Poor households are being squeezed from every side. In 2021, as housing costs spiked, households earning less than $30,000 had little money left after paying for rent and utilities – about $380 a month, compared with nearly $600 two decades ago.
Meanwhile, there was a 3.4% increase in people who are unsheltered from 2020 to 2022, and a 16% increase in people who are chronically homeless, according to federal data.
But because many homeowners benefit from rising housing costs, it’s rare to hear American politicians explicitly say that rising housing prices are a problem for everyone else.
“They’re really worried about the price of gasoline and the price of eggs going up,” said Jenny Schuetz, a senior fellow at the Brookings Institution. “But [Federal Reserve chairman] Jay Powell and Biden aren’t saying it’s a problem that housing prices are going up.”
The widening gap of home ownership – and wealth
The quintessential American success story has long involved home ownership, and for several generations it has been a reliable way to build wealth. But that’s turned into almost an expectation that home values should increase at about 6% a year. In local elections, homeowners often vote to preserve home values, blocking new building projects and zoning reforms that would allow for more affordable housing.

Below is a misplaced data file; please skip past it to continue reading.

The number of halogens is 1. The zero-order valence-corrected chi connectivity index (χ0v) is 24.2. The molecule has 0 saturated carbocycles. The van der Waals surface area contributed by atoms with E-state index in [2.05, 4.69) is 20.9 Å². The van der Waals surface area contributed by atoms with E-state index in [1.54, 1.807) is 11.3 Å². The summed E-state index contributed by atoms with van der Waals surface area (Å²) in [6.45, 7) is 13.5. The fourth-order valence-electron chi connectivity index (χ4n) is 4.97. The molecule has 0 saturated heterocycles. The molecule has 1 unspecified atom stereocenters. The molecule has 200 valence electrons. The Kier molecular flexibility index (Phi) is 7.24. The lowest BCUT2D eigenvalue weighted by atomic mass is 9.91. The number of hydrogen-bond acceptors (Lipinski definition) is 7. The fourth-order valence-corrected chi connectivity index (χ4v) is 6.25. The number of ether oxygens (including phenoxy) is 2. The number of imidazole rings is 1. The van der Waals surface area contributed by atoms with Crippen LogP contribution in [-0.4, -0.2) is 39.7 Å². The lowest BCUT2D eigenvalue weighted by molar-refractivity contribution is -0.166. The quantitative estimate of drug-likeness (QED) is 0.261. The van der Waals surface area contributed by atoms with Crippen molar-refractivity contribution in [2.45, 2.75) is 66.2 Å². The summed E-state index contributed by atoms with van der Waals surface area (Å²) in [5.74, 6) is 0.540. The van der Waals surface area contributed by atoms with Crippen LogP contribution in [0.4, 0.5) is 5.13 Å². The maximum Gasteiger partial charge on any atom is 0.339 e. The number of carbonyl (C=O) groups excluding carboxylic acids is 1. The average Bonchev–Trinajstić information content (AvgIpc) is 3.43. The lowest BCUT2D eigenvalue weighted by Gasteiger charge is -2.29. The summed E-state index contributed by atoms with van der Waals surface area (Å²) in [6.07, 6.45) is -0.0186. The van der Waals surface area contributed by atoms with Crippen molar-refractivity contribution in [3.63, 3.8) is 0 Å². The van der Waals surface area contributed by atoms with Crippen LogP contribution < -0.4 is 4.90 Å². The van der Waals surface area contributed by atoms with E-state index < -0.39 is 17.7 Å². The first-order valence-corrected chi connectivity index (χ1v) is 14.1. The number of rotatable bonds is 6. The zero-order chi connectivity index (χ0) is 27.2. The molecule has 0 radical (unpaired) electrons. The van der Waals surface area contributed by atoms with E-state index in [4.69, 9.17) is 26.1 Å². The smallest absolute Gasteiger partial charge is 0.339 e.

“This is a giant constituency of voters who believe housing prices must always increase over time,” said Schuetz, who recently published a book, Fixer-Upper, about how to fix the housing affordability crisis. “We’re used to it going up faster than inflation, and sometimes faster than the stock market … No one wants to say publicly that housing prices should only go up 2 to 3% a year.”
Even if home prices increase at a rapid rate, some demographics of renters can still buy into the dream of home ownership. For example, people who own their homes can help their millennial and Gen Z children afford a down payment. “With housing prices up, Mom and Dad are sitting on $500,000 of home equity, so they can give you a gift that lets you get into home ownership,” Schuetz said.
These groups are the manifestation of America’s long-term vision for wealth building. When the US created the Federal Housing Administration in the 1930s to help Americans secure home loans, the hope was to increase home ownership and build generational wealth. And it worked; home ownership rates increased from about 50% to nearly 70% today.
But those efforts to help people buy homes excluded non-white Americans, who were denied loans and locked out from desirable neighborhoods. This was particularly devastating to Black Americans, and by 1960, the ramifications were clear: just 38% of Black households owned their home compared with 65% of white households.
For renters, increasing housing prices means the promised land of home ownership is further away – and for households that don’t have family wealth to help with a down payment, that gap may never be bridged.